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A History of Indian Philosophy, Volume 1

The world subsists in the atman through maya


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here that Gau@dapada the teacher of S'a@nkara's teacher Govinda worked out a system with the help of the maya doctrine. The Upani@sads are permeated with the spirit of an earnest enquiry after absolute truth. They do not pay any attention towards explaining the world-appearance or enquiring into its relations with absolute truth. Gau@dapada asserts clearly and probably for the first time among Hindu thinkers, that the world does not exist in reality, that it is maya, and not reality. When the highest truth is realized maya is not removed, for it is not a thing, but the whole world-illusion is dissolved into its own airy nothing never to recur again. It was Gau@dapada who compared the world-appearance with dream appearances, and held that objects seen in the waking world are unreal, because they are capable of being seen like objects seen in a dream, which are false and unreal. The atman says Gau@dapada is at once the cognizer and the cognized, the world subsists in the atman through maya. As atman alone is real and all duality an illusion, it necessarily follows that all experience is also illusory. S'a@nkara expounded this doctrine in his elaborate commentaries on the Upani@sads and the Brahma-sutra, but he seems to me to have done little more than making explicit the doctrine of maya. Some of his followers however examined and thought over the concept of maya and brought out in bold relief its character as the indefinable thereby substantially contributing to the development
of the Vedanta philosophy.

Vedanta theory of Perception and Inference [Footnote ref 1].

Prama@na is the means that leads to right knowledge. If memory is intended to be excluded from the definition then

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[Footnote 1: Dharmarajadhvarindra and his son Ramak@r@s@na worked out a complete scheme of the theory of Vedantic perception and inference. This is in complete agreement with the general Vedanta metaphysics. The early Vedantists were more interested in demonstrating the illusory nature of the world of appearance, and did not work out a logical theory. It may be incidentally mentioned that in the theory of inference as worked out by Dharmarajadhvarindra he was largely indebted to the Mimam@sa school of thought. In recognizing arthapatti, upamana s'abda and anupalabdhi also Dharmarajadhvarindra accepted the Mimam@sa view. The Vedantins, previous to Dharmarajadhvarindra, had also tacitly followed the Mimam@sa in these matters.]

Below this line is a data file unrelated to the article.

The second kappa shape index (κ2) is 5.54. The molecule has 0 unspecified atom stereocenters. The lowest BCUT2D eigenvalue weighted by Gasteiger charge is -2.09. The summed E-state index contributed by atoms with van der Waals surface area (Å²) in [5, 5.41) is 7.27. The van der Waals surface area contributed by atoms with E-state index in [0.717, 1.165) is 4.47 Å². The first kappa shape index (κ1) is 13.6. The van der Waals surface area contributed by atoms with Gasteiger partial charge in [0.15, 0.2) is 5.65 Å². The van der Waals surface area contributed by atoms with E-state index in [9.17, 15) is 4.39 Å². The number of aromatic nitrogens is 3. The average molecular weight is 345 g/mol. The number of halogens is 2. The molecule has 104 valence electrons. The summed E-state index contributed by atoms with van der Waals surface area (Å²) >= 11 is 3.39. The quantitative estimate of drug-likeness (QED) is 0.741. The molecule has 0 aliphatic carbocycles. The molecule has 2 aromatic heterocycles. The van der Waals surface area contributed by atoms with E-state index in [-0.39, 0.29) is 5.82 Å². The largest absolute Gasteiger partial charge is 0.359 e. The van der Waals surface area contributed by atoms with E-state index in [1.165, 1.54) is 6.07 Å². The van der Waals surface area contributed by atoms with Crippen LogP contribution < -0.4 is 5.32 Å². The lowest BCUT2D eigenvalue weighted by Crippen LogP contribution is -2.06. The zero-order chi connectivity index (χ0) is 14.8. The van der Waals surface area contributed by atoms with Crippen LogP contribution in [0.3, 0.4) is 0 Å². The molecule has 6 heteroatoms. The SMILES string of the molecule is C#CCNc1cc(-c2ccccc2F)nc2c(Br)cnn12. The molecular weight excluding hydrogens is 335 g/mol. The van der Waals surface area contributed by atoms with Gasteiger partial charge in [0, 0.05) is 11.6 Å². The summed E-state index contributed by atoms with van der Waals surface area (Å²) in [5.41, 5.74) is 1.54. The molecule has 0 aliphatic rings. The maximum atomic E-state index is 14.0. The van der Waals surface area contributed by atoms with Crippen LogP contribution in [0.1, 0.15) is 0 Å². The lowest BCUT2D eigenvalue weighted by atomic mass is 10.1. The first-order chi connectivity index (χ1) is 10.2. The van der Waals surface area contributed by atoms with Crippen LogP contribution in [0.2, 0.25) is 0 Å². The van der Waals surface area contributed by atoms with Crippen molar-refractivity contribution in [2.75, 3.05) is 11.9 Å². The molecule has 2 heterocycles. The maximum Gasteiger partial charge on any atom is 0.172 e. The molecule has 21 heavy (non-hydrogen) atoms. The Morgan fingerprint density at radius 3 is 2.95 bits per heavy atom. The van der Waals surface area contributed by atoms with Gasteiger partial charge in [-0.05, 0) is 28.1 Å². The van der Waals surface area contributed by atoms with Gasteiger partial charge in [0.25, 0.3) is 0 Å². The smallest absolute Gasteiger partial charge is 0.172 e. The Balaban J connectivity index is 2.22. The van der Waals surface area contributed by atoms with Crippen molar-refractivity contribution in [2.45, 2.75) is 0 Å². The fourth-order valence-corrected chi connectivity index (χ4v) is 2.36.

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prama@na is to be defined as the means that leads to such right knowledge as has not already been acquired. Right knowledge (_prama_) in Vedanta is the knowledge of an object which has not been found contradicted (_abadhitarthavi@sayajnanatva_). Except when specially expressed otherwise, prama is generally considered as being excludent of memory and applies to previously unacquired (_anadhigata_) and uncontradicted knowledge. Objections are sometimes raised that when we are looking at a thing for a few minutes, the perception of the thing in all the successive moments after the first refers to the image of the thing acquired in the previous moments. To this the reply is that the Vedanta considers that so long as a different mental state does not arise, any mental state is not to be considered as momentary but as remaining ever the same. So long as we continue to perceive one thing there is no reason to suppose that there has been a series of mental states. So there is no question as to the knowledge of the succeeding moments being referred to the knowledge of the preceding moments, for so long as any mental state has any one thing for its object it is to be considered as having remained unchanged all through the series of moments. There is of course this difference between the same percept of a previous and a later moment following in succession, that fresh elements of time are being perceived as prior and later, though the content of the mental state so far as the object is concerned remains unchanged. This time element is perceived by the senses though the content of the mental state may remain undisturbed. When I see the same book for two seconds, my mental state representing the book is not changed every second, and hence there can be no _such supposition_ that I am having separate mental states in succession each of which is a repetition of the previous one, for so long as the general content of the mental state remains the same there is no reason for supposing that there has been any change in the mental state. The mental state thus remains the same so long as the content is not changed, but though it remains the same it can note the change in the time elements as extraneous


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